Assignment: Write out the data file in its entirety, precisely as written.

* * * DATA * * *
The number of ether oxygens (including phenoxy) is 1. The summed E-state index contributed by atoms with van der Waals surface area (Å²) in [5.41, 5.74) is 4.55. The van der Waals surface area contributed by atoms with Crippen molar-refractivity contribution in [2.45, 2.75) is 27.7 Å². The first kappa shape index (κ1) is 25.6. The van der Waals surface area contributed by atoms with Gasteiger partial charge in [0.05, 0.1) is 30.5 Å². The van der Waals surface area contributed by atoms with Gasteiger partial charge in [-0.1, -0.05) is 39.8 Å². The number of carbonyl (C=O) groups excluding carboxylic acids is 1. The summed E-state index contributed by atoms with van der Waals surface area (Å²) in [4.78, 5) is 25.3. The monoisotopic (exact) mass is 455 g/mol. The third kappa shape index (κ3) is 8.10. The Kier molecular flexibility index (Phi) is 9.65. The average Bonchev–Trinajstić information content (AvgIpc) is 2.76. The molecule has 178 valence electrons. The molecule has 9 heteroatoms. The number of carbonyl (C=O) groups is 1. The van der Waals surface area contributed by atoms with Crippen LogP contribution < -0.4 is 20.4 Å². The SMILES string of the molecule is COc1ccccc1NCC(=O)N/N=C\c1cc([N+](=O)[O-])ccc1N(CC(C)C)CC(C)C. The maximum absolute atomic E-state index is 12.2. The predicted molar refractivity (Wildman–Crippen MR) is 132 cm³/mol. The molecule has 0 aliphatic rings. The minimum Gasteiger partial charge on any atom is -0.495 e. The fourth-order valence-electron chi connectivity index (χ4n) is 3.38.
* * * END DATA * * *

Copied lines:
The number of ether oxygens (including phenoxy) is 1. The summed E-state index contributed by atoms with van der Waals surface area (Å²) in [5.41, 5.74) is 4.55. The van der Waals surface area contributed by atoms with Crippen molar-refractivity contribution in [2.45, 2.75) is 27.7 Å². The first kappa shape index (κ1) is 25.6. The van der Waals surface area contributed by atoms with Gasteiger partial charge in [0.05, 0.1) is 30.5 Å². The van der Waals surface area contributed by atoms with Gasteiger partial charge in [-0.1, -0.05) is 39.8 Å². The number of carbonyl (C=O) groups excluding carboxylic acids is 1. The summed E-state index contributed by atoms with van der Waals surface area (Å²) in [4.78, 5) is 25.3. The monoisotopic (exact) mass is 455 g/mol. The third kappa shape index (κ3) is 8.10. The Kier molecular flexibility index (Phi) is 9.65. The average Bonchev–Trinajstić information content (AvgIpc) is 2.76. The molecule has 178 valence electrons. The molecule has 9 heteroatoms. The number of carbonyl (C=O) groups is 1. The van der Waals surface area contributed by atoms with Crippen LogP contribution < -0.4 is 20.4 Å². The SMILES string of the molecule is COc1ccccc1NCC(=O)N/N=C\c1cc([N+](=O)[O-])ccc1N(CC(C)C)CC(C)C. The maximum absolute atomic E-state index is 12.2. The predicted molar refractivity (Wildman–Crippen MR) is 132 cm³/mol. The molecule has 0 aliphatic rings. The minimum Gasteiger partial charge on any atom is -0.495 e. The fourth-order valence-electron chi connectivity index (χ4n) is 3.38.